Monday, October 11, 2010

Disappointing yields from engineered seed may not stop companies from controlling market

Minimalism, a movement more commonly associated with the arts, has finally caught on in agriculture, but that may not be enough to thwart seed company control, writes one farmer. The movement "has finally gotten around to agriculture, because now we know that crops with more transplanted genes can be poorer than better hybrids with less DNA fiddling," Richard Oswald writes for the Daily Yonder. Last week we reported seed giant Monsanto was facing dropping stock prices after its most recent product, SmartStax corn, which contains an unprecedented eight inserted genes, produces yields no higher than products with fewer inserted genes.

"Gene stacking, the seed company practice of cramming as many versions of the insecticidal bacteria, bacillus thuringiensis, into corn hybrids doesn't necessarily deliver superior yields unless the genes are placed into superior yielding plants," Oswald writes. "One problem may be that once the gene insertion takes place; good genes are disrupted which renders that corn plant less than it might have been." Oswald speculates that if the highly touted Roundup Ready 2 gene doesn't return higher yields as projected when it replaces the original Roundup Ready gene after protections expire in 2014, farmers may chose to save seed from their own farm instead of paying for the new product.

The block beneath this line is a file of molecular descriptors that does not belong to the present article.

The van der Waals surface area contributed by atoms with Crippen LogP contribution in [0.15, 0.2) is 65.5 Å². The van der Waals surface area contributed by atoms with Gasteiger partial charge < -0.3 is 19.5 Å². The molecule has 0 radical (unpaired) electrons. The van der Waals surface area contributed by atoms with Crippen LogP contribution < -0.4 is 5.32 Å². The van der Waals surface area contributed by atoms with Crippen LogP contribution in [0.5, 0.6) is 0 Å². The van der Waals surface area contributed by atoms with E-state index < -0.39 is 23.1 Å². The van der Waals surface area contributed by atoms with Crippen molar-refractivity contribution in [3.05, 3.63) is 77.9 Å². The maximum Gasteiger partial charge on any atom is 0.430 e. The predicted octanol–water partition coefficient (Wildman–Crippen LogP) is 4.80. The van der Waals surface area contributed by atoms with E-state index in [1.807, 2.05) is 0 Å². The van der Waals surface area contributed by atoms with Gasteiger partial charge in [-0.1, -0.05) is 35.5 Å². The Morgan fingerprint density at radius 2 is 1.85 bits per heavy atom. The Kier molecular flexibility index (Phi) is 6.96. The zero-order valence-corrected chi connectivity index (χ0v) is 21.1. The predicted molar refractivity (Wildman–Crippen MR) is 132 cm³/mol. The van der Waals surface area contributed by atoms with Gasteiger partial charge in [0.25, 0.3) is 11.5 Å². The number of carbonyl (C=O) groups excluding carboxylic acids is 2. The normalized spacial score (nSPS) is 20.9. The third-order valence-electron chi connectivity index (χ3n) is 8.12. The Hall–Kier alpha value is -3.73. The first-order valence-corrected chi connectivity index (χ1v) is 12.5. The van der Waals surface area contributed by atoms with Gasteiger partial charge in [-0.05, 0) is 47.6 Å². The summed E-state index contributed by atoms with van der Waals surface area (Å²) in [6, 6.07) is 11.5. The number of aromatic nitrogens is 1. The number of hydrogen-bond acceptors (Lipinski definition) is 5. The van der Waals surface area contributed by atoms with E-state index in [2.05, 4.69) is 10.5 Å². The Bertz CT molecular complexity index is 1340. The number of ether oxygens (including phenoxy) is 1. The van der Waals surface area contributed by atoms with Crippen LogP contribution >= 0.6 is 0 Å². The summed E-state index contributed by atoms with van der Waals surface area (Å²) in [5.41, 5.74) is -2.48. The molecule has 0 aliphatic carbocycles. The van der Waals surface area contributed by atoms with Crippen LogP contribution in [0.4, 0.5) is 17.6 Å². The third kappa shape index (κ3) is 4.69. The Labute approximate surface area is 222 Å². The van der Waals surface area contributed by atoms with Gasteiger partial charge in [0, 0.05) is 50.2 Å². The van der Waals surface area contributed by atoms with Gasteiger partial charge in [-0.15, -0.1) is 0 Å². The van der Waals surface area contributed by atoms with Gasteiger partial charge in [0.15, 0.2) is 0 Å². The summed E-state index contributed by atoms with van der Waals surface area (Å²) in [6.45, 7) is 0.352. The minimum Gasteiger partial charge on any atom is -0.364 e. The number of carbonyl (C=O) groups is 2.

Farmers may not have that option because "if somehow the Roundup Ready 2 gene were to be found in older Roundup soybeans, farmers could be prevented from growing their own seed by the same patent law that’s held seed-savers at bay over the last 16 years," Oswald writes. The gene could conceivably jump from adjoining fields planting the Roundup 2 seeds. "For better or worse, a single company could be an economic gatekeeper, controlling seed rights and profits from an entire crop grown worldwide, for another 20 years," Oswald writes. "That could go on and on as new gene insertions continue to be patented … possibly forever." (Read more)

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